AppVeyor + Octopus = Deploy Any Time

AppVeyor in combination with Octopus Deploy offers a new and exciting way to automate your continuous delivery pipeline in a repeatable, reliable manner. Say goodbye to hand rolled custom scripting solutions which break down at 5pm on a Friday. Flex the powers of AppVeyor's new feature today with a free Octopus trial.

Happy Deployments!

AppVeyor for Linux

Posted on March 06, 2018

Dear AppVeyor friends,

We’d like to thank you for building and testing your awesome Windows applications on AppVeyor! Your trust and support have always been driving us to evolve the service.

Today, we want to give you twice as much value with the addition of Linux platform! Now you can run your builds side-by-side on Ubuntu and Windows images.

It’s not a weekend project and we have a strong commitment to make AppVeyor a full-featured cross platform solution.

Evolved from our Windows offering, AppVeyor for Linux has some unique features:

  • Connect multiple version control systems: GitHub, Bitbucket, GitLab, VSTS, Kiln and any other Git, Mercurial or Subversion repository.
  • Configure CI for your projects via UI or in dot-file.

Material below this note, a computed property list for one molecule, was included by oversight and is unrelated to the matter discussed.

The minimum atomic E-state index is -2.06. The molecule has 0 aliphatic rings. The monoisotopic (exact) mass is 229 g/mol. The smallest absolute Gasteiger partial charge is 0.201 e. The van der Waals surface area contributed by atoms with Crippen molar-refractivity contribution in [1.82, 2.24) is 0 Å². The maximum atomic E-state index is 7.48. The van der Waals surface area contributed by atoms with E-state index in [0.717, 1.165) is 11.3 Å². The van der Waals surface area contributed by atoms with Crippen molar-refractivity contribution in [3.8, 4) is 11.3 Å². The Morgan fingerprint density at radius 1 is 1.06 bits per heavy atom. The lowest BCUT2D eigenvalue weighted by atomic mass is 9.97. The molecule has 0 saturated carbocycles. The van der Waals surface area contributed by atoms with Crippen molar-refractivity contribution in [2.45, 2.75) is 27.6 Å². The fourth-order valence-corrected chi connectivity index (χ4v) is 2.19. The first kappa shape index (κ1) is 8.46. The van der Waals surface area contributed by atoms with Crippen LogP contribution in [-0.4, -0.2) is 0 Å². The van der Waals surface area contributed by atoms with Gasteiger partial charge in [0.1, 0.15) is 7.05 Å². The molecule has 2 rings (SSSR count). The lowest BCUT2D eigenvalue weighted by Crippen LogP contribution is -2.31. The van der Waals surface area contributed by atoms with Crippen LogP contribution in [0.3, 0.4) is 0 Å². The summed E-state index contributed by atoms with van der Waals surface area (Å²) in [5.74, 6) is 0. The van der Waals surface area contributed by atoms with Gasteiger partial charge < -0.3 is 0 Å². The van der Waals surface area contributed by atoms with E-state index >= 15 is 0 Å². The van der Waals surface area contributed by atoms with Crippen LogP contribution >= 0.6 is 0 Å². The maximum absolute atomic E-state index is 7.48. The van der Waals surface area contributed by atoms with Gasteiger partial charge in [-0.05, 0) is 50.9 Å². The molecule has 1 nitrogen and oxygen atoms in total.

• Full sudo access to VM running build.
  • Promoted deployments - build once and deploy the same packages to multiple environments.
  • Official out-of-the-box .NET Core support - automatic build, test and packaging of .NET Core projects. Proof: build, config, website - dedicated blog post is coming!
  • SQL Server 2017 for Linux.
  • Bash and PowerShell Core for controlling build flow.
  • Single configuration file for both Windows and Linux builds.
  • Docker support.
  • Built-in NuGet server.

How to get started

AppVeyor for Linux is currently in private beta, available by request. To participate in beta just reply to this message and provide your AppVeyor account details.

We have prepared a Getting started with AppVeyor for Linux guide where you can also find a list of supported features and pre-installed software.


Perhaps what is most amazing about the addition of this new Linux platform is that it will not affect our low pricing! Once out of beta, the new Ubuntu image will be available to every account, free or paid. However, Premium accounts with two or more concurrent jobs will benefit the most as they will be able to run their tests on two platforms simultaneously.